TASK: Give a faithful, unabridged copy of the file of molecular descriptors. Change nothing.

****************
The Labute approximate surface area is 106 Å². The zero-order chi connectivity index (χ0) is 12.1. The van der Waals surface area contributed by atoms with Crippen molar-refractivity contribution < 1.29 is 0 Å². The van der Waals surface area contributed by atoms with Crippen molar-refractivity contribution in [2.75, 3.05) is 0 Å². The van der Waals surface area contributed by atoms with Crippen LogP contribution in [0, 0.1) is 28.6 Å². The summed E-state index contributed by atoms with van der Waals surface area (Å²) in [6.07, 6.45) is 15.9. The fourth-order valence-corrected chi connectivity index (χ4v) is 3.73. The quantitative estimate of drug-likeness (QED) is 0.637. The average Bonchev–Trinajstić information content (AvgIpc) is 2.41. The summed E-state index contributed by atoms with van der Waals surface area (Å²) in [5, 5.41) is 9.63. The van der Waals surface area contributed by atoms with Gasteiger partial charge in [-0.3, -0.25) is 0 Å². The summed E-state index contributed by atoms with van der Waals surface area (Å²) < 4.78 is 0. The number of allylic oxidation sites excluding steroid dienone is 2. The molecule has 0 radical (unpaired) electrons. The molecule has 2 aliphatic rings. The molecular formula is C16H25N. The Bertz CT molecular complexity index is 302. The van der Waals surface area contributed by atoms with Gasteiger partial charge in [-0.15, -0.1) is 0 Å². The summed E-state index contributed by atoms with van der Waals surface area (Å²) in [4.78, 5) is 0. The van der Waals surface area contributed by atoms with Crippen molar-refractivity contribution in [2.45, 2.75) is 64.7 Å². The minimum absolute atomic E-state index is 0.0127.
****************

The Labute approximate surface area is 106 Å². The zero-order chi connectivity index (χ0) is 12.1. The van der Waals surface area contributed by atoms with Crippen molar-refractivity contribution < 1.29 is 0 Å². The van der Waals surface area contributed by atoms with Crippen molar-refractivity contribution in [2.75, 3.05) is 0 Å². The van der Waals surface area contributed by atoms with Crippen LogP contribution in [0, 0.1) is 28.6 Å². The summed E-state index contributed by atoms with van der Waals surface area (Å²) in [6.07, 6.45) is 15.9. The fourth-order valence-corrected chi connectivity index (χ4v) is 3.73. The quantitative estimate of drug-likeness (QED) is 0.637. The average Bonchev–Trinajstić information content (AvgIpc) is 2.41. The summed E-state index contributed by atoms with van der Waals surface area (Å²) in [5, 5.41) is 9.63. The van der Waals surface area contributed by atoms with Gasteiger partial charge in [-0.3, -0.25) is 0 Å². The summed E-state index contributed by atoms with van der Waals surface area (Å²) < 4.78 is 0. The number of allylic oxidation sites excluding steroid dienone is 2. The molecule has 0 radical (unpaired) electrons. The molecule has 2 aliphatic rings. The molecular formula is C16H25N. The Bertz CT molecular complexity index is 302. The van der Waals surface area contributed by atoms with Gasteiger partial charge in [-0.15, -0.1) is 0 Å². The summed E-state index contributed by atoms with van der Waals surface area (Å²) in [4.78, 5) is 0. The van der Waals surface area contributed by atoms with Crippen molar-refractivity contribution in [2.45, 2.75) is 64.7 Å². The minimum absolute atomic E-state index is 0.0127.